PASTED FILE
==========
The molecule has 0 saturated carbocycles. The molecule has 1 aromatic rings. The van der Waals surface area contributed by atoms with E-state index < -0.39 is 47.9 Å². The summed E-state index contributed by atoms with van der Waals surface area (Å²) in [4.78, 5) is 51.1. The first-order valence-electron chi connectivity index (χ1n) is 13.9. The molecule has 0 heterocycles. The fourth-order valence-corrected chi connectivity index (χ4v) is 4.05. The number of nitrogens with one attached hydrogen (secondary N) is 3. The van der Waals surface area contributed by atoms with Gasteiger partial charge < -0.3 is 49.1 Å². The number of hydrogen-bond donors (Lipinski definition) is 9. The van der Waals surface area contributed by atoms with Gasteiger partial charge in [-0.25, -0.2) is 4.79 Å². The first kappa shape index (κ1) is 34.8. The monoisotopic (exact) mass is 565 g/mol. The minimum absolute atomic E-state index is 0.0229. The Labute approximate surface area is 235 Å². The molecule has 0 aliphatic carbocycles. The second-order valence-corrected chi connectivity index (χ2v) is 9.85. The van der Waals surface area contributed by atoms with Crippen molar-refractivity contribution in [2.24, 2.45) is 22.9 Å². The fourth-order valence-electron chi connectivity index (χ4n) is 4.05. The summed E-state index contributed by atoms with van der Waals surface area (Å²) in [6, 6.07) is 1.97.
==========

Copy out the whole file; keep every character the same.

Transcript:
The molecule has 0 saturated carbocycles. The molecule has 1 aromatic rings. The van der Waals surface area contributed by atoms with E-state index < -0.39 is 47.9 Å². The summed E-state index contributed by atoms with van der Waals surface area (Å²) in [4.78, 5) is 51.1. The first-order valence-electron chi connectivity index (χ1n) is 13.9. The molecule has 0 heterocycles. The fourth-order valence-corrected chi connectivity index (χ4v) is 4.05. The number of nitrogens with one attached hydrogen (secondary N) is 3. The van der Waals surface area contributed by atoms with Gasteiger partial charge < -0.3 is 49.1 Å². The number of hydrogen-bond donors (Lipinski definition) is 9. The van der Waals surface area contributed by atoms with Gasteiger partial charge in [-0.25, -0.2) is 4.79 Å². The first kappa shape index (κ1) is 34.8. The monoisotopic (exact) mass is 565 g/mol. The minimum absolute atomic E-state index is 0.0229. The Labute approximate surface area is 235 Å². The molecule has 0 aliphatic carbocycles. The second-order valence-corrected chi connectivity index (χ2v) is 9.85. The van der Waals surface area contributed by atoms with Crippen molar-refractivity contribution in [2.24, 2.45) is 22.9 Å². The fourth-order valence-electron chi connectivity index (χ4n) is 4.05. The summed E-state index contributed by atoms with van der Waals surface area (Å²) in [6, 6.07) is 1.97.